Reply To: 11. Oct 26: From natural to cultural landscapes

Author Replies
Sarah Rodrigue-Allouche # Posted on October 28, 2015 at 14:30

Reply to the Valenta Caracuta’s lecture : From natural to cultural landscapes: agriculture, co-evolution and change perspectives from the middle-east

Although I was not able to attend the lecture, I took a great interest in reading the text about archaeological findings in the Northern Israel region.
Since I have been a student in environmental history, many people have asked me about archaeological methods of investigating landscapes and understanding domestication and cultivation. Although I am a student of environmental history, I have no knowledge nor expertise in methods such as pollen analyses or carbon dating using charred seeds or charcoal.
I would like to know more about those methods but I realise that nowadays, one cannot be an expert in everything and therefore must choose a field of expertise.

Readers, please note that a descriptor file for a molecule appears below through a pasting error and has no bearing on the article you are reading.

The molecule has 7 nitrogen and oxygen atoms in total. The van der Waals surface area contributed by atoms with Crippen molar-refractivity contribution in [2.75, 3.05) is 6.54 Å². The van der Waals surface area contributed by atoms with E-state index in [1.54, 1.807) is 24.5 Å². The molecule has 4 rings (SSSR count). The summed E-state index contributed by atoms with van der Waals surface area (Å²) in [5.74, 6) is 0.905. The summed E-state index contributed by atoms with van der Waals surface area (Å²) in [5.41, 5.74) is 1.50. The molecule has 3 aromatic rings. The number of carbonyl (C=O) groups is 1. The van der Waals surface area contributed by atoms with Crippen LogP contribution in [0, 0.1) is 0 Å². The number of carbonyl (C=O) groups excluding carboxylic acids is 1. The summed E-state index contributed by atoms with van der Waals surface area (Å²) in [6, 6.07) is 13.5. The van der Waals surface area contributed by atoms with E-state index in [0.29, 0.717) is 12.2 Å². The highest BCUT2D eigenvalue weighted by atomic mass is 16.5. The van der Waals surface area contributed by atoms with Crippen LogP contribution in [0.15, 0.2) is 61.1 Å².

I agree with Miguel and Josefin who emphasise the interdisciplinary aspect of our field.
The archaeological methods provide us with information much needed if we want to conduct social studies. Indeed, the studies carried out in the Middle-East can help us understand better agriculture, nutrition and health, but also peoples’ relationship to the environment on a more social and spiritual dimension.
In my thesis work I have been carrying out discourse analysis, relating to the ecological noble savage myth. Obviously, we need scientific data about indigenous peoples’ relationship to their environment if we are to contest the ecological noble savage myth on a more philosophical or anthropological level.
Here, the complementarity of hard sciences and social sciences is glaring.
Finally I would like to react on Ghide’s comment about landscapes being the results of culture or vice-versa. Finding out whether landscapes shaped humans or humans shaped landscapes is a most fundamental question in environmental history.
I found that reading Jared Diamond’s best-sellers ‘Collapse’ and ‘Guns, germs and steel’ have been very informative for me. Diamond repeatedly and astutely demonstrates that humans and landscapes simultaneously shape each other. Indeed, stating that humans are a product of their environments of origin would be pure environmental determinism while stating that landscapes are a mere product of human activity would be overly anthropocentric. In environmental history, things are far from simple, and many factors interact to influence each other. There is no simple answer to this question!